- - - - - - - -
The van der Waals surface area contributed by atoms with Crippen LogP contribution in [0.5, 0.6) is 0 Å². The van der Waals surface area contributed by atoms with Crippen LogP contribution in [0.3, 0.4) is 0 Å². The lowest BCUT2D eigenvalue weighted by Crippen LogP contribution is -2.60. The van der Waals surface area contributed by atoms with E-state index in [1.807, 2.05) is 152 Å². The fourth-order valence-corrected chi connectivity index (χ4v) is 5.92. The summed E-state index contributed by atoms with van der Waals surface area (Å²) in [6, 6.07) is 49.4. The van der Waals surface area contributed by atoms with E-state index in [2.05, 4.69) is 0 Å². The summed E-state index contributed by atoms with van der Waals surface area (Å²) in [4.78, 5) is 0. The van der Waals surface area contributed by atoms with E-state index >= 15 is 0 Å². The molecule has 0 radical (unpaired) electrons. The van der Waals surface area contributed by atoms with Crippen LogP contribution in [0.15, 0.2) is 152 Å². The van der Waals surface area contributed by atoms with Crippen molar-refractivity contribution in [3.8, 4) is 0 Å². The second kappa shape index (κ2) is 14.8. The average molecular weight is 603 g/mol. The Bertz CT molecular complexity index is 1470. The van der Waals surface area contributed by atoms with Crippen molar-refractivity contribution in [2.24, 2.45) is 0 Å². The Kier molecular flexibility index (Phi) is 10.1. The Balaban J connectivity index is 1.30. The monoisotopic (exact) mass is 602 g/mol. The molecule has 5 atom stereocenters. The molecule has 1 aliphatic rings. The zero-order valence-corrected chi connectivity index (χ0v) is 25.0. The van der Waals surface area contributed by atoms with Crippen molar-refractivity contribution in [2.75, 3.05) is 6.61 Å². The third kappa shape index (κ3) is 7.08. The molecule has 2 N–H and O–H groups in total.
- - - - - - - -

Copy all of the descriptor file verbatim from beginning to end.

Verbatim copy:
The van der Waals surface area contributed by atoms with Crippen LogP contribution in [0.5, 0.6) is 0 Å². The van der Waals surface area contributed by atoms with Crippen LogP contribution in [0.3, 0.4) is 0 Å². The lowest BCUT2D eigenvalue weighted by Crippen LogP contribution is -2.60. The van der Waals surface area contributed by atoms with E-state index in [1.807, 2.05) is 152 Å². The fourth-order valence-corrected chi connectivity index (χ4v) is 5.92. The summed E-state index contributed by atoms with van der Waals surface area (Å²) in [6, 6.07) is 49.4. The van der Waals surface area contributed by atoms with E-state index in [2.05, 4.69) is 0 Å². The summed E-state index contributed by atoms with van der Waals surface area (Å²) in [4.78, 5) is 0. The van der Waals surface area contributed by atoms with E-state index >= 15 is 0 Å². The molecule has 0 radical (unpaired) electrons. The van der Waals surface area contributed by atoms with Crippen LogP contribution in [0.15, 0.2) is 152 Å². The van der Waals surface area contributed by atoms with Crippen molar-refractivity contribution in [3.8, 4) is 0 Å². The second kappa shape index (κ2) is 14.8. The average molecular weight is 603 g/mol. The Bertz CT molecular complexity index is 1470. The van der Waals surface area contributed by atoms with Crippen molar-refractivity contribution in [2.24, 2.45) is 0 Å². The Kier molecular flexibility index (Phi) is 10.1. The Balaban J connectivity index is 1.30. The monoisotopic (exact) mass is 602 g/mol. The molecule has 5 atom stereocenters. The molecule has 1 aliphatic rings. The zero-order valence-corrected chi connectivity index (χ0v) is 25.0. The van der Waals surface area contributed by atoms with Crippen molar-refractivity contribution in [2.75, 3.05) is 6.61 Å². The third kappa shape index (κ3) is 7.08. The molecule has 2 N–H and O–H groups in total.